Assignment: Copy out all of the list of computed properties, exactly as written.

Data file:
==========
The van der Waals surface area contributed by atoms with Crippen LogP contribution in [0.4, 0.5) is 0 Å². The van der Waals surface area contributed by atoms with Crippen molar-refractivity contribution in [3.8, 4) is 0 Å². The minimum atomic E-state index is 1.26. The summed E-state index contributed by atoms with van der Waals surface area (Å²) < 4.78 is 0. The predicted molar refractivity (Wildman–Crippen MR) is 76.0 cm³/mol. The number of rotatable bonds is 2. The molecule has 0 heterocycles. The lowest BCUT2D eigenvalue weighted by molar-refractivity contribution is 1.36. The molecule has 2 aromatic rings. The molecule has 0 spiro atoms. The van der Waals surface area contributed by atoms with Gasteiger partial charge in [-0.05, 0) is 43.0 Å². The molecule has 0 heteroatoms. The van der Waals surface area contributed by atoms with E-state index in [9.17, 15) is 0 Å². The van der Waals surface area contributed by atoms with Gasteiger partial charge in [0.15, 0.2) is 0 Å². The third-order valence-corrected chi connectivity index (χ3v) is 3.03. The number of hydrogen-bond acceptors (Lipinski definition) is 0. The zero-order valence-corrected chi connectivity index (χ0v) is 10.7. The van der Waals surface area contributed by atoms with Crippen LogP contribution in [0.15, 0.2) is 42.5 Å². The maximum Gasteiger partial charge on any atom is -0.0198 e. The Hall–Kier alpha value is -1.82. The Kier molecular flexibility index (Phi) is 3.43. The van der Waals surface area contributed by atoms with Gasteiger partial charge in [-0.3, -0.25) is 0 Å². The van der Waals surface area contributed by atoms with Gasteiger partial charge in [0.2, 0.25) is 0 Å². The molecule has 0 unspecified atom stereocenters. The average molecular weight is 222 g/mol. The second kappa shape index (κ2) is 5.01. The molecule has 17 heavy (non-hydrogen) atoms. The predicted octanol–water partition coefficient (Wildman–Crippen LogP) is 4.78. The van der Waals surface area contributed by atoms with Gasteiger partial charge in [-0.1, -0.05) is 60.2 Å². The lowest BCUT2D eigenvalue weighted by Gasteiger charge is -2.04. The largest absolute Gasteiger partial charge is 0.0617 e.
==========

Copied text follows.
The van der Waals surface area contributed by atoms with Crippen LogP contribution in [0.4, 0.5) is 0 Å². The van der Waals surface area contributed by atoms with Crippen molar-refractivity contribution in [3.8, 4) is 0 Å². The minimum atomic E-state index is 1.26. The summed E-state index contributed by atoms with van der Waals surface area (Å²) < 4.78 is 0. The predicted molar refractivity (Wildman–Crippen MR) is 76.0 cm³/mol. The number of rotatable bonds is 2. The molecule has 0 heterocycles. The lowest BCUT2D eigenvalue weighted by molar-refractivity contribution is 1.36. The molecule has 2 aromatic rings. The molecule has 0 spiro atoms. The van der Waals surface area contributed by atoms with Gasteiger partial charge in [-0.05, 0) is 43.0 Å². The molecule has 0 heteroatoms. The van der Waals surface area contributed by atoms with E-state index in [9.17, 15) is 0 Å². The van der Waals surface area contributed by atoms with Gasteiger partial charge in [0.15, 0.2) is 0 Å². The third-order valence-corrected chi connectivity index (χ3v) is 3.03. The number of hydrogen-bond acceptors (Lipinski definition) is 0. The zero-order valence-corrected chi connectivity index (χ0v) is 10.7. The van der Waals surface area contributed by atoms with Crippen LogP contribution in [0.15, 0.2) is 42.5 Å². The maximum Gasteiger partial charge on any atom is -0.0198 e. The Hall–Kier alpha value is -1.82. The Kier molecular flexibility index (Phi) is 3.43. The van der Waals surface area contributed by atoms with Gasteiger partial charge in [-0.3, -0.25) is 0 Å². The van der Waals surface area contributed by atoms with Gasteiger partial charge in [0.2, 0.25) is 0 Å². The molecule has 0 unspecified atom stereocenters. The average molecular weight is 222 g/mol. The second kappa shape index (κ2) is 5.01. The molecule has 17 heavy (non-hydrogen) atoms. The predicted octanol–water partition coefficient (Wildman–Crippen LogP) is 4.78. The van der Waals surface area contributed by atoms with Gasteiger partial charge in [-0.1, -0.05) is 60.2 Å². The lowest BCUT2D eigenvalue weighted by Gasteiger charge is -2.04. The largest absolute Gasteiger partial charge is 0.0617 e.